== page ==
Scripture: Luke 13:22-30
22 He went on his way through towns and villages, teaching, and journeying toward Jerusalem. 23 And some one said to him, “Lord, will those who are saved be few?” And he said to them, 24 “Strive to enter by the narrow door; for many, I tell you, will seek to enter and will not be able. 25 When once the householder has risen up and shut the door, you will begin to stand outside and to knock at the door, saying, `Lord, open to us.’ He will answer you, `I do not know where you come from.’ 26 Then you will begin to say, `We ate and drank in your presence, and you taught in our streets.’ 27 But he will say, `I tell you, I do not know where you come from; depart from me, all you workers of iniquity!’ 28 There you will weep and gnash your teeth, when you see Abraham and Isaac and Jacob and all the prophets in the kingdom of God and you yourselves thrust out. 29 And men will come from east and west, and from north and south, and sit at table in the kingdom of God. 30 And behold, some are last who will be first, and some are first who will be last.”
Meditation: What does the image of a door say to us about the kingdom of God? Jesus’ story about the door being shut to those who come too late suggests they had offended their host and deserved to be excluded. It was customary for teachers in Jesus’ time to close the door on tardy students and not allow them back for a whole week in order to teach them a lesson in discipline and faithfulness.
Who will be invited to enter God’s kingdom?
Jesus told this story in response to the question of who will make it to heaven – to God’s kingdom of everlasting peace and eternal life. Many rabbis held that all Israel would be saved and gain entry into God’s kingdom, except for a few blatant sinners who excluded themselves! After all, they were specially chosen by God when he established a covenant relationship with them.
Jesus surprised his listeners by saying that one’s membership as a people who have entered into a covenant relationship with God does not automatically mean entry into the everlasting kingdom of God. Second, Jesus asserts that many from the Gentile (non-Jewish) nations would enter God’s kingdom. God’s invitation is open to Jew and Gentile alike.
Jesus is the door to the kingdom of heaven
But Jesus warns that we can be excluded if we do not strive to enter by the narrow door. What did Jesus mean by this expression? The door which Jesus had in mind was himself. I am the door; if any one enters by me, he will be saved (John 10:9). God sent his only begotten Son, the Lord Jesus Christ, to open the way for us to have full access to the throne of God’s grace (favor and blessing) and mercy (pardon for our sins). Through Jesus’ victory on the cross he has freed us from slavery to sin and hurtful desires and addictions, and he has made us sons and daughters of God and citizens of his heavenly kingdom. We are free now to choose which kingdom we will serve – the kingdom of truth and light ruled by God’s wisdom or the kingdom of falsehood and darkness ruled by Satan and the world system or society of people who are opposed to God and his laws.
Following the Lord requires effort and commitment on our part
If we want to enter God’s kingdom and receive our full inheritance which is stored up for us in heaven, then we must follow the Lord Jesus in his way of the cross through a willing renunciation of our own will for his will – our own life for his life – our own way for his way.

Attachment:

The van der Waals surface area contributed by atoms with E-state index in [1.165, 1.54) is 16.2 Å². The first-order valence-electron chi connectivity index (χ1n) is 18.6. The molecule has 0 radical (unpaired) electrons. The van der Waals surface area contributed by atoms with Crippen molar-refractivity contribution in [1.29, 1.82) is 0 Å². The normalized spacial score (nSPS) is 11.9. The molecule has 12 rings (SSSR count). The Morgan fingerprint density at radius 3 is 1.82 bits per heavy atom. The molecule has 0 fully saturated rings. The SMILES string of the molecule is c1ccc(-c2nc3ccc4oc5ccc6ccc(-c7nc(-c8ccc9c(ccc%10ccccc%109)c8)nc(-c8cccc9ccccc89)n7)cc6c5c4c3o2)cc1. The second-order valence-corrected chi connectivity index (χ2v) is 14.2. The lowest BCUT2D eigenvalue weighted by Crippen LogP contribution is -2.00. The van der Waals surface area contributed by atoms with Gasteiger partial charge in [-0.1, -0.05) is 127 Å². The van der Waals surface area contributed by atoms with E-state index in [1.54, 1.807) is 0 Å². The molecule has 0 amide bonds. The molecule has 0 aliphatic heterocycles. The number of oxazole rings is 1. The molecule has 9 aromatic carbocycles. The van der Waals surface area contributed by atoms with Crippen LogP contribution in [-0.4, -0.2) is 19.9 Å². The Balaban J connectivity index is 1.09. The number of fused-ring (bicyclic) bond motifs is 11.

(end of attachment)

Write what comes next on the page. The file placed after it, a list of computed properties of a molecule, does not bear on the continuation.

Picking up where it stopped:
Why did Jesus say we must strive to enter his kingdom of righteousness and peace? The word strive can also be translated as agony. To enter the kingdom of God we must struggle against every force or power of opposition – even the temptation to remain indifferent, apathetic, or compromising in our faith and personal trust in Jesus, our hope in holding firm to the promises of Jesus, and our uncompromising love for God above all else. Paul the Apostle reminds us that our hope in God does not disappoint us because “God’s love has been poured into our hearts through the Holy Spirit who has been given to us” (Romans 5:5).
The Lord is with us to strengthen us in our trials and struggles
The Lord reminds us that when we face difficulties, trials, temptations, and even failures, we do not struggle alone. He knows our weaknesses even better than we know them, and he is always ready to help us in our struggle to overcome sin and wrong-doing. God’s grace is sufficient! As we strive side by side for the faith of the Gospel (Philippians 1:27) Jesus assures us of complete victory! Do you trust in God’s grace and help, especially in times of testing and temptation?
“Lord Jesus, may I never doubt your guiding presence and your tender love and mercy towards me. Through the gift of your Spirit fill me with persevering faith and courage to trust you always in all things and in every circumstance I find myself in. May your love set my heart aflame with love for You who are my All.”
Daily Quote from the early church fathers: To enter the narrow door, by Cyril of Alexandria (376-444 AD)
“‘Wide is the door, and broad the way that brings down many to destruction.’ What are we to understand by its broadness? …A stubborn mind will not bow to the yoke of the law [the commandments of God]. This life is cursed and relaxed in all carelessness. Thrusting from it the divine law and completely unmindful of the sacred commandments, wealth, vices, scorn, pride and the empty imagination of earthly pride spring from it. Those who would enter in by the narrow door must withdraw from all these things, be with Christ and keep the festival with him.” (excerpt from COMMENTARY ON LUKE, HOMILY 99)
Copyright (c) 2019 Servants of the Word, source: www.dailyscripture.net, author Don Schwager